I was disappointed to see that Ponyo (or Ponyo On The Cliff By The Sea, to use its full translated Japanese title) was playing at the large Pinnacle theater as opposed to Downtown West like all the previous Miyazaki releases. If it had been released at Downtown West there might have been a good chance of seeing it in Japanese with subtitles. Showing on one screen at the biggest theater in town pretty much guarantees a dubbed release. But it seems unlikely that Disney even released a subtitled version in theaters, and that was probably a smart decision. Outside of the ardent anime fans (and Miyazaki fans in particular), the audience for this movie is really young. More Totoro, less Mononoke.

But I'm a fan of all Miyazaki's work. Even - if not especially - movies like Kiki's Delivery Service, which features no greater conflict than a young girl trying to regain her confidence. But under Miyazaki's masterful direction movies like this absolutely brim with charm and beauty, and even a sense of serenity. When's the last time a movie simply made you feel content? Miyazaki handles tenderness and youthful wonder with such a sure and honest hand that it never gets bogged down in false sentimentality or schmaltz.

So, even with the dub (and it's really not a bad dub) it is a fantastic movie. The story of a young sea creature that wants to become a human is obviously inspired by The Little Mermaid, but it is grounded in a unique world. It's a fairly loose adaptation, filled with all the incredible detail Miyazaki is known for.

The only real action scene takes place about halfway into the movie. The rest is saved for great character moments, adventure, and a pleasant story that takes its time to unfold. Even when the entire world is in peril you never get the sense that anyone is too worried about it. The characters in Miyazaki's lighter films prefer to take things in stride, and that's something I can get behind. It's nice to spend time in a world where even evil isn't entirely committed to getting its way all the time.

The Hurt Locker

The Hurt Locker has been receiving a lot of hype lately, and I will now add to it. The movie somehow manages to show what life on the ground is like for an American soldier in Iraq while not getting overly patriotic or sentimental, and while keeping you on the edge of your seat for the majority of its running time.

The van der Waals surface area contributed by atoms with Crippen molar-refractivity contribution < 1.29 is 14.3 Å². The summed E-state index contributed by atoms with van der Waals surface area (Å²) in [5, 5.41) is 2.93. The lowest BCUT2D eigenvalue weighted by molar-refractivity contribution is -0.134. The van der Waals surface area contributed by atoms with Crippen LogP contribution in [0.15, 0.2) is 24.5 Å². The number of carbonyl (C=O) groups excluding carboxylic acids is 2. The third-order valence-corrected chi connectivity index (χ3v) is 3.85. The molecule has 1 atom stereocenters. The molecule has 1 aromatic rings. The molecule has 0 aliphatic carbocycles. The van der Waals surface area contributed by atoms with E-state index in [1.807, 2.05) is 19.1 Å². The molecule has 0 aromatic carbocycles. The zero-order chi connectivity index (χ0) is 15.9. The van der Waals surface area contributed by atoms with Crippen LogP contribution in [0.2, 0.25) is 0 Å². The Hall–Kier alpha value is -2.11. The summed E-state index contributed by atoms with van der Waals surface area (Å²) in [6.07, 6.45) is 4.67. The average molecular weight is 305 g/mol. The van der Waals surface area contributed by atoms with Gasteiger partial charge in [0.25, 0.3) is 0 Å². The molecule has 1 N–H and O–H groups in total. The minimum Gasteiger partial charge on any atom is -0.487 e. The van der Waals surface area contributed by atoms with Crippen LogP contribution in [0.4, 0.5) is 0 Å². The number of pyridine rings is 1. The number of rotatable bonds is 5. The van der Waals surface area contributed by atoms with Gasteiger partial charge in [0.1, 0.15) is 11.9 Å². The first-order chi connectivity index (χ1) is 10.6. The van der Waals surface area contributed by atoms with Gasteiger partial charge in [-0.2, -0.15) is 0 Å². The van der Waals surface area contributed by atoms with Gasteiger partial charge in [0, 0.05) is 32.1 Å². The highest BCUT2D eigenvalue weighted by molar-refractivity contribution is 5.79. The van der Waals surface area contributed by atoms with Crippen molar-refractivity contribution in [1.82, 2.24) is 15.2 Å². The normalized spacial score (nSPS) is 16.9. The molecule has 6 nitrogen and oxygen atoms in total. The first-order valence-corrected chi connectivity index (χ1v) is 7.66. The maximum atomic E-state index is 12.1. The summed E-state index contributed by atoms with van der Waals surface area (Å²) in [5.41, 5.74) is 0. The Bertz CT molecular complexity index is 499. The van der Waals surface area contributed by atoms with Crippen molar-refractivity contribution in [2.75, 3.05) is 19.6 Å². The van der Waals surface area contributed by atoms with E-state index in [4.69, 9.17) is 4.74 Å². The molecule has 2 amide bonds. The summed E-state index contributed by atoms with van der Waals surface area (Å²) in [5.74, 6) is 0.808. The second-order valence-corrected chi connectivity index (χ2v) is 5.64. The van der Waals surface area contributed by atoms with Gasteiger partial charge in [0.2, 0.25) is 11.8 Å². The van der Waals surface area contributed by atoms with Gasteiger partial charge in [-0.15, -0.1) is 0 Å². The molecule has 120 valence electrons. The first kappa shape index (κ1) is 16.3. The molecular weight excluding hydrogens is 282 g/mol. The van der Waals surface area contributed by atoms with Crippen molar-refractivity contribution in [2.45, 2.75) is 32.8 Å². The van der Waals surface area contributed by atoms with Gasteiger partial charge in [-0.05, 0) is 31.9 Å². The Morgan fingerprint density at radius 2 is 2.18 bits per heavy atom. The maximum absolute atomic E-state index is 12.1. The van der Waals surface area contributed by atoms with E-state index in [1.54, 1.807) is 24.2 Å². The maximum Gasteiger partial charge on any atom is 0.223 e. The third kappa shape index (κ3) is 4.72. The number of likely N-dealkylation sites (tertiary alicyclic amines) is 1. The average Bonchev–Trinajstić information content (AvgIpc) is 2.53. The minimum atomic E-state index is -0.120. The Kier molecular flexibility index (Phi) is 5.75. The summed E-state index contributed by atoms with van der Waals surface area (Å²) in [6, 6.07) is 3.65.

The tight focus of the film is centered on a group of soldiers who get called in to disarm IED's. Part of what makes the movie so successful is that it doesn't stray outside these few soldiers' points-of-view. It's done with a near-documentary style and almost a complete lack of musical score. There also isn't much of a story, so much as a series of vignettes as the company counts down the last few days until they get to go home for a while.

Any further description might spoil the layers of tension that are masterfully built up through the movie. It is easily one of the best movies I've seen this year so far.

Saturday, August 01, 2009

My new music from July:

1. Allen Toussaint - The Bright Mississippi
2. RIP SLYME - Time To Go
3. Regina Spektor - Far
4. Bat For Lashes - Two Suns
5. Au Revoir Simone - Still Night, Still Light
7. We Were Promised Jetpacks - These Four Walls
8. Future Of The Left - Travels With Myself And Another
9. Focus - Hocus Pocus
10. The Move - Message From The Country
11. Dirty Projectors - Bitte Orca
12. RIP SLYME - Talkin' Cheap
13. Beirut - March of the Zapotec & Realpeople: Holland
14. An Horse - Rearrange Beds
15. The Low Anthem - Oh My God, Charlie Darwin
16. M83 - Saturdays = Youth

Bobby McFerrin Is A Wizard

World Science Festival 2009: Bobby McFerrin Demonstrates the Power of the Pentatonic Scale from World Science Festival on Vimeo.

[via Boing Boing]